Jo: When we first got born again my aunt had bible studies which we continue and have taken over. She used to preach and it was rubbish to me. I wasn't interested because she was my aunt and out of respect I would turn up and then leave. Obviously now I realize the word of God does have power in it and because she was preaching the word of God it was actually doing something in me without me knowing. One day after getting into a lot of trouble, certain situations caused me to think about about my life on a more serious note. I remember thinking to myself a lot. We were tight friends we used to phone girls together and we got born again together. God used that as an advantage point to bring us all in together. It was kinda like a domino effect after that one fell the rest came tumbling down.

How long have you known each other?

Jo: We call this guy [TJ] the chain because individually from a very very young age he knew all of us. We never knew each other as a collective. He had the vision and introduced all of us but we've known each about 7 years as a collective.

What do u wanna achieve together?

Osasu: Show the heart of the father through revolutionary music, media and fashion through the length of life thats our vision. We believe that Confectionery is something that we are a part of and God employed us. It's more than us and when we die there will be others to replace us.

What does it take to make it?

Jo: Determination, it definitely definitely needs a vision. I so strongly believe that nothing can happen unless you first imagined it. You can't do anything in this world unless you first imagine it.The desire has to be there first. Once the desire and vision is there then you can kind of pull it out of the spiritual realm.

TJ: It also takes a lot of patience. Patience and boldness. You need to be bold enough and patient enough with your vision. Patience is required first of all because thats a characteristic from love. You need to love what your doing ( love is patient). You definitely need to be patient. A journey of 100 miles starts off in one step. You need to be able to have that patience. Its not always gonna go your way. So you need to have that patience and have hope. Dream and just think big. Always have the end product in your mind whatever you do. Fake it to make it!

Jo: I believe just to echo and put a stamp on that it starts in the mindset and your mentality rather than the talent. When we first started making music we went to a few people.We just started off and we got turned away very harshly like slammed the door in our face. But we still stuck at it. We still believed in the dream. When you have the solid foundation that I can do this, when people, situations or circumstances come and knock you, you're gonna stand firm because you already believe and have your mindset. Its the principle of faith man.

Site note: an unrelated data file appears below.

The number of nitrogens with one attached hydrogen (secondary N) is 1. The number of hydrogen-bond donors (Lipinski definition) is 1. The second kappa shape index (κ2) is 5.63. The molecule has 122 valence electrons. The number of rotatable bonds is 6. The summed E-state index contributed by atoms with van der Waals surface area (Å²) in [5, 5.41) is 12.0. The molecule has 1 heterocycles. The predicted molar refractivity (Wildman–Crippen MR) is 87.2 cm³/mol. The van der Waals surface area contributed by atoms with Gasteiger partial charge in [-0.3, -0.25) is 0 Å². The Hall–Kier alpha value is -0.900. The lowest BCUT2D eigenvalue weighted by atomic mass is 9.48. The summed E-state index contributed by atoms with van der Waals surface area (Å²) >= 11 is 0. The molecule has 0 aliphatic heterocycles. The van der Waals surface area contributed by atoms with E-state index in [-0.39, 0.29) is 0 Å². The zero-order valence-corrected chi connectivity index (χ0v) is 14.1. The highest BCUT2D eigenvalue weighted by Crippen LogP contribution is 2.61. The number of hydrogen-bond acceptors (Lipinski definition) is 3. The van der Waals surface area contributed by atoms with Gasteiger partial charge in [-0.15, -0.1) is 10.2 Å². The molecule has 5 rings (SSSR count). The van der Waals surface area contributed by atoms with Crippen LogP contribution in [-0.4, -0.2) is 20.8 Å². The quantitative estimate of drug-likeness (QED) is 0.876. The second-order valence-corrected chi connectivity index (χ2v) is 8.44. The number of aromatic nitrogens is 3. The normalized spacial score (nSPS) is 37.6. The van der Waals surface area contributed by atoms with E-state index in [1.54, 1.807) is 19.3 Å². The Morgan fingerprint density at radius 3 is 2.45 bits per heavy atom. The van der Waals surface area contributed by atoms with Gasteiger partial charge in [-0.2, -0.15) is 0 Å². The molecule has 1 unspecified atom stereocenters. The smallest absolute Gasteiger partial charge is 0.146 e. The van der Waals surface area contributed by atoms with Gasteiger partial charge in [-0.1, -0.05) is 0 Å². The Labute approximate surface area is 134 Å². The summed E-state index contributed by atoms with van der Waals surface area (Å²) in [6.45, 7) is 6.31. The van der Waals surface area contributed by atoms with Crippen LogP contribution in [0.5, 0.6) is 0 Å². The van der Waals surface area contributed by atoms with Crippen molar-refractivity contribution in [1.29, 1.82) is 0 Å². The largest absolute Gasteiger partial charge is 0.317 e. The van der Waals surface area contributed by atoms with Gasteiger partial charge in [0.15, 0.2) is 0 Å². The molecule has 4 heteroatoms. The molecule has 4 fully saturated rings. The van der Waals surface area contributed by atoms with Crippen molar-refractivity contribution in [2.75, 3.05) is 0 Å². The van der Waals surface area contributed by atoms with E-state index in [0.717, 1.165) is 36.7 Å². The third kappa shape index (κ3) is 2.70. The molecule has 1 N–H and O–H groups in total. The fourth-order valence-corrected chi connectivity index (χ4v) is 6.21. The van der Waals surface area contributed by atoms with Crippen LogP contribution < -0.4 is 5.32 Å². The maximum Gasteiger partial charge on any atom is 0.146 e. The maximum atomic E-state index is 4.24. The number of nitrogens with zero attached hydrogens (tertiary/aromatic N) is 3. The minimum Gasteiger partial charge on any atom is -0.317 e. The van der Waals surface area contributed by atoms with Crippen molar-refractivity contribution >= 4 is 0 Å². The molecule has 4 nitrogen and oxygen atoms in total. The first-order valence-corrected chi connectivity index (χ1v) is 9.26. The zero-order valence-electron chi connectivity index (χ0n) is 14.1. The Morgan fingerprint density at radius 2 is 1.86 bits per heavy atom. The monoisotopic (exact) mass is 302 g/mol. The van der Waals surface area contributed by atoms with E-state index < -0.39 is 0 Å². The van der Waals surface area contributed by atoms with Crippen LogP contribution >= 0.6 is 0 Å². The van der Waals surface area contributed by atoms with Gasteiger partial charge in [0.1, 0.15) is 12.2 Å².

X factor has it turned music into a manufactory product of glitz and glam?

TJ: Let me tell you something If you wanna make it you can make it. If you don't wanna make it you won't make it. You have to be hungry. Its a dog eat dog world so you have to build and be on a firm foundation and thats what can take years. I see people that give up, they just want things to happen so fast just because they see it happening in the industry. To stand the test of time you need to have that good foundation. You need to have a strong foundation. Victorian buildings!

What have you guys had to sacrifice?

Osasu: Time with friends and family, going out socially. We're either at home collectively or by ourselves making music. Money because we have to buy all this equipment so we have sacrificed a lot of things. People kind of give up on you when they don't see the dream materialize and a lot of people fall on the way side.

Jo: We've had to sacrifice a lot of friendships. Because some of us are song writers you have to put your life on the line as well and speak what you go through so you kind of sacrifice your personal life. I do that in my songs, not everyone does that. A lot of us are African so a lot of them [parents] want us to get business degrees, become doctors and all these kind of degrees. We sacrifice a lot of support from our parents. Most of them are supporting us now. Half heartedly. There's some big sacrifices. Its definitely worth it though.

Sas: Its definably worth it. We're pursing our dreams!

TNBT are defo backing these guys with grammy and wifey dreams! Be sure to stay in touch with the Confect Fam via:

You Tube



If you liked this article check out Is it Advisable for Christians to Listen to Secular Music and The Soulful Harmonies of The NuLevites




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    [...] for Them was written and recorded in 2009 with production from the Confectionary. The bold lyrics unashamedly deal with tragic world affairs such as poverty, child soldiers, war, [...]